"The Mummers say it's not fun for them anymore," said Leo Dignam, the city's deputy commissioner for parks and recreation. "And they are getting the idea it is not fun for the audience either."
Tom Loomis, president of the 17-member Philadelphia String Band Association, said it this way: "What we have become is a line waiting to be judged. We've stopped being a parade."
By starting at City Hall with the judging first, organizers hope, the event will become more parade-like and enjoyable for viewers and marchers.
"Taking the stress and angst of the competition out of the way, and just marching from City Hall to Washington, we can now focus on just entertaining people," Loomis said.
Dignam said the shorter parade route would also save the city money on police costs. Loomis said it would enable marchers to be done and home by early evening as opposed to 10:30 or 11 p.m.
While the change would take advantage of the large crowds that the parade still draws north of Washington, it would mean leaving behind the neighborhoods of deep South Philadelphia, home to generations of Mummers.
"We are not going to be in the heart of South Philadelphia, and that does hurt a lot," Loomis said. "We are asking people to work with us. ... We have been getting a little bit of pushback, which we understand. Change is always scary."
Since 1901, when it was first officially sponsored by the city, the parade has traditionally marched north on Broad from Oregon to City Hall, and, in some years, as far as Girard Avenue.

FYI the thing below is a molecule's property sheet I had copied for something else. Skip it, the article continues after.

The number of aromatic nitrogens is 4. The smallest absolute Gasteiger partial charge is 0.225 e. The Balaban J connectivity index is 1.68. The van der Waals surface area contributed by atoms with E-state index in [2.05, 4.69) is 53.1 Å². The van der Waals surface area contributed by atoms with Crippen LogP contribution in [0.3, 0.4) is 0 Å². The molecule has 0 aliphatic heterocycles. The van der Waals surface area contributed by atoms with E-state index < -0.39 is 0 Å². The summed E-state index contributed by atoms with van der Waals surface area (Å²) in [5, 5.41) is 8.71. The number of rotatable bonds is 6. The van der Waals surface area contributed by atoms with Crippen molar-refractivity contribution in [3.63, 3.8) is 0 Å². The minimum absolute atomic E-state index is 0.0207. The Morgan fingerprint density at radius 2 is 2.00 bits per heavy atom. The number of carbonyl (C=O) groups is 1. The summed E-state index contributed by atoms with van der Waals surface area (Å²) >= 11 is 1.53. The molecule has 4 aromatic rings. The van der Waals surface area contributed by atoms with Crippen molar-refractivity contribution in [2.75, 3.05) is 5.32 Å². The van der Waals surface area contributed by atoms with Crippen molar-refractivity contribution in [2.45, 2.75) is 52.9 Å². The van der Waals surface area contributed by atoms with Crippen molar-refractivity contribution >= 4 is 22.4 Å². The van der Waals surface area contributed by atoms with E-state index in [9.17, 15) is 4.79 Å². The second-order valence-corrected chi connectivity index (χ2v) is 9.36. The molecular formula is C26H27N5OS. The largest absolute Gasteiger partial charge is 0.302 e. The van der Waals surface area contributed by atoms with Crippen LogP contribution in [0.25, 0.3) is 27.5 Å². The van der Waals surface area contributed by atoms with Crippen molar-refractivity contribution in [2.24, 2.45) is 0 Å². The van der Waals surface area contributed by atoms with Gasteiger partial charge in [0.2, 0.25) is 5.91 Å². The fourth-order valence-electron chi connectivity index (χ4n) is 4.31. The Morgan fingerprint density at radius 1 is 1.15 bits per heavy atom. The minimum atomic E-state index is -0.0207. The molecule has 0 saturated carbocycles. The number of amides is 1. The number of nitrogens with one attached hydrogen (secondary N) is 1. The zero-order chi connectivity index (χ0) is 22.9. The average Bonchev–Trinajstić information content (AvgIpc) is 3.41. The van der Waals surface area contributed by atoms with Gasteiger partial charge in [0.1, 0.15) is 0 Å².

It has been redirected to Market Street periodically for various reasons, including construction of the Avenue of the Arts along South Broad.
This time, the proposed change seems in part a result of demographic shifts the city has undergone. South Philadelphia once was home to large populations of migrants from Ireland and Italy, who produced both Mummers and crowds along the route. Those populations have thinned and been replaced by new immigrant groups - Asians and Hispanics - with fewer ties to the parade.
Now, as Dignam pointed out, Broad Street on parade day can be largely empty south of Washington.
"All those Mummers marching up south of Washington are really marching to nobody now," he said.
Dignam has been in discussion since February with the heads of the five Mummers Divisions - Comics, Wenches, String Bands, Fancies, and Fancy Brigades - working out the details of the new route. Loomis said it would take until mid-September to nail everything down.
As envisioned, the various Mummers units would use the Benjamin Franklin Parkway as a staging area prior to moving to City Hall to be judged and then join the parade heading south. The parade would end at Washington, with some clubs still heading east to Second Street for the unofficial "Two Street Parade" - where serious carousing traditionally occurs.
One side benefit of the proposed route: The Fancy Brigades would again join the parade once they completed their own judged performances at the Convention Center.
"Getting the Fancy Brigades to join the other four divisions on Broad Street is really fantastic," Loomis said. "A lot of good is going to come out of this."